And now that time has passed and you are gone
I see a person looking back at me,
she’s older wiser and a little drawn
and though I know it’s me who I can see
you’re looking back and smiling at the grey
and in this glass it’s you I see each day.

All This

The next few posts on here will be poems from my book Dancing in the Rain.

A big thank you to all my blogging friends for your ongoing support and encouragement without which I know I wouldn’t still be writing. Special thanks to Diane Denton, author and artist, who not only designed the lovely front cover, but who also encouraged me to approach Bennison Books when I was all set to self publish. Thank you Diane for helping me to reach a dream.

All This

Alone in the house this morning,
except for two cats and a dog
basking in behind-the-window January sun;
they could be meditating.

Leaf shadows of the eucalyptus
quiver on the wall
like bewildered butterflies
and the patio door is ajar.
A feathered chorus floats into the room,
a melodic liquid song.
The kettle boils.

There is something extraordinary
in these ordinary things
and I am happy;
I have learned to love the music of silence
I feel I could sit here for hours
just watching the measured breathing
of two cats and a dog,
listening to the sound of
hope filling an open window,
and sipping tea
All this,
and then soon, the edge of spring
like the edge of youth,
where everything is about to become,
and nothing is yet past.

Crying Over Spilt Tea

This morning I spilt a full cup of tea
over the bed;
my hand simply gave way.
It happens.
Everything soaked through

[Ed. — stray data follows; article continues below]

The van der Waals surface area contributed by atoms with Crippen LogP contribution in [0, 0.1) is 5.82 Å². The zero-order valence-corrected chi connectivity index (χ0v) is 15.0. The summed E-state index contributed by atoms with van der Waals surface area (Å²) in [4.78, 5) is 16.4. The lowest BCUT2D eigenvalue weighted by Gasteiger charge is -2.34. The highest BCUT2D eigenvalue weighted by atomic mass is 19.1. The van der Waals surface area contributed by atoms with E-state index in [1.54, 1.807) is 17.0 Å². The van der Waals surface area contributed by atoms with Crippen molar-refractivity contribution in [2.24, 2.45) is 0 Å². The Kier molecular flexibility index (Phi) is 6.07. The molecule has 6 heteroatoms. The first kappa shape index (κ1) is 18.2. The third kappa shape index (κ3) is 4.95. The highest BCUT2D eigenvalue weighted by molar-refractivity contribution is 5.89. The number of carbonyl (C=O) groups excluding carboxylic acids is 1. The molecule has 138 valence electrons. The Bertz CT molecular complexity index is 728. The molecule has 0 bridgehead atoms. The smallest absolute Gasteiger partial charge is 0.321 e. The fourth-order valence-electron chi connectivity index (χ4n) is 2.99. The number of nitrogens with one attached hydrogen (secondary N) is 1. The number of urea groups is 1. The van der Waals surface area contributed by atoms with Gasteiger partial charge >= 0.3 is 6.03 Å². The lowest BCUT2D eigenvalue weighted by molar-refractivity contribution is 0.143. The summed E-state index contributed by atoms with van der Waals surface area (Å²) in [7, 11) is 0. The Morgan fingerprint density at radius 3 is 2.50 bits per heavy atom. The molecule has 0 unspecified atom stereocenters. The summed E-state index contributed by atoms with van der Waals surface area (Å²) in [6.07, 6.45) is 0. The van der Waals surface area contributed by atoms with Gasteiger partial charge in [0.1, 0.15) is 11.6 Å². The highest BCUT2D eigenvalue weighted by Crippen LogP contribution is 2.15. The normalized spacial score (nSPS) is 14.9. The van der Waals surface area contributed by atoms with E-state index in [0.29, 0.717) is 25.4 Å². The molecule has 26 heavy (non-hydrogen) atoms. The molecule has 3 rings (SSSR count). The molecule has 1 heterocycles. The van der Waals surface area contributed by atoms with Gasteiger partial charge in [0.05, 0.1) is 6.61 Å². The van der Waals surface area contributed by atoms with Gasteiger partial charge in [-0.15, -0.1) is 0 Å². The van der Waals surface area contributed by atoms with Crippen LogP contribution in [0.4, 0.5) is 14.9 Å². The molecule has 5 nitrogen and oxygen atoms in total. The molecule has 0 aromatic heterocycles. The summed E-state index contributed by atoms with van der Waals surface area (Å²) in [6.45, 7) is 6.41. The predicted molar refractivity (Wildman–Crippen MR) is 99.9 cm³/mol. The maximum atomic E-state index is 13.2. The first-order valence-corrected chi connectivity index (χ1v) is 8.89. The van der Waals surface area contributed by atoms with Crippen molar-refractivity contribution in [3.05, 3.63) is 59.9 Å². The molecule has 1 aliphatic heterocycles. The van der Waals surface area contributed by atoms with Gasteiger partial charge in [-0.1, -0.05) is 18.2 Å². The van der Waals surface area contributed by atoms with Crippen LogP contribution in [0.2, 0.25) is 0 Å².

including myself, and

you, the stoical carer
already overloaded with
extra chores, and a time  schedule
that used to belong to me,
rose calmly to the challenge,
stripped the bed,
placed stained linen carefully to soak
and went out the door
to collect our grandson
for the day.

From the corner of my eye
I could see it – disability
sitting on the sidelines
gloating, large as life
with a smugness I could have slapped.

Sometimes I feel like a child.

But unlike a child,
I watched your face as you
cleared the mess;
the pursed lips, unassailable truth
in the extra crease on a forehead,
that said
this wasn’t on today’s list.

We said nothing;
silence grew louder
until we both heard it –
the sadness, sobbing softly
for our loss.

Sonnet for You & On Waking

Two fabulous poems by Glenda. Please visit her blog. She is a very talented poet.

A Fly’s Purpose

I do not know the purpose of a fly,
yet it must surely have one.
Don’t we all crave direction?
Maybe we are aiming for heaven.
But this poor thing,
(I say ‘poor’ because I hate to see
anything suffer, even if
it is carrying a thousand germs)
thrashing itself against my window
time and time again,
a failed suicide attempt,
has clearly lost it’s way.
I see this as a cry for help,
wander over to the window,
open it and set the fly free
to flit into the moment of its life,
into the hub of nature’s ways.
And what could be closer to heaven than that?